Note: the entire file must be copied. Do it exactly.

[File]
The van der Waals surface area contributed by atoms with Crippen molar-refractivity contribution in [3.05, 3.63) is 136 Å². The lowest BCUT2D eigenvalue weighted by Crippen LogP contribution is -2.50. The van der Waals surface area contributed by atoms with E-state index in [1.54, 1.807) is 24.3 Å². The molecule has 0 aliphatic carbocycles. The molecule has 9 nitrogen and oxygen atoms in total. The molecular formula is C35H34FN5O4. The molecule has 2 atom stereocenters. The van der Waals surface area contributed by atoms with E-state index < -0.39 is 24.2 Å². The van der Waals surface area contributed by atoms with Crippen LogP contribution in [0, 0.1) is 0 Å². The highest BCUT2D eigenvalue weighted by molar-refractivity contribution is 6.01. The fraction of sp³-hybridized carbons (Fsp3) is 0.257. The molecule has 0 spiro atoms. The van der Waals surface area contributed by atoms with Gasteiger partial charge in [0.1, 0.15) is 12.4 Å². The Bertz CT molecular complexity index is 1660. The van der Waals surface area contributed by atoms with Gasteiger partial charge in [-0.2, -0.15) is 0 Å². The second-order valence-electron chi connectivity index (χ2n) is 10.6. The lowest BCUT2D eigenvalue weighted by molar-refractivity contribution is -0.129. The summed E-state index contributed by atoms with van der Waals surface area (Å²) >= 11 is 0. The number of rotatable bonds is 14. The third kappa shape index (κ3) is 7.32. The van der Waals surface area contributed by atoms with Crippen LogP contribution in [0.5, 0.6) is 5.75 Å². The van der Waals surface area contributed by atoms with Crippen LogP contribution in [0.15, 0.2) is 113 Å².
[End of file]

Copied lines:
The van der Waals surface area contributed by atoms with Crippen molar-refractivity contribution in [3.05, 3.63) is 136 Å². The lowest BCUT2D eigenvalue weighted by Crippen LogP contribution is -2.50. The van der Waals surface area contributed by atoms with E-state index in [1.54, 1.807) is 24.3 Å². The molecule has 0 aliphatic carbocycles. The molecule has 9 nitrogen and oxygen atoms in total. The molecular formula is C35H34FN5O4. The molecule has 2 atom stereocenters. The van der Waals surface area contributed by atoms with E-state index < -0.39 is 24.2 Å². The van der Waals surface area contributed by atoms with Crippen LogP contribution in [0, 0.1) is 0 Å². The highest BCUT2D eigenvalue weighted by molar-refractivity contribution is 6.01. The fraction of sp³-hybridized carbons (Fsp3) is 0.257. The molecule has 0 spiro atoms. The van der Waals surface area contributed by atoms with Gasteiger partial charge in [0.1, 0.15) is 12.4 Å². The Bertz CT molecular complexity index is 1660. The van der Waals surface area contributed by atoms with Gasteiger partial charge in [-0.2, -0.15) is 0 Å². The second-order valence-electron chi connectivity index (χ2n) is 10.6. The lowest BCUT2D eigenvalue weighted by molar-refractivity contribution is -0.129. The summed E-state index contributed by atoms with van der Waals surface area (Å²) >= 11 is 0. The number of rotatable bonds is 14. The third kappa shape index (κ3) is 7.32. The van der Waals surface area contributed by atoms with Crippen LogP contribution in [0.5, 0.6) is 5.75 Å². The van der Waals surface area contributed by atoms with Crippen LogP contribution in [0.15, 0.2) is 113 Å².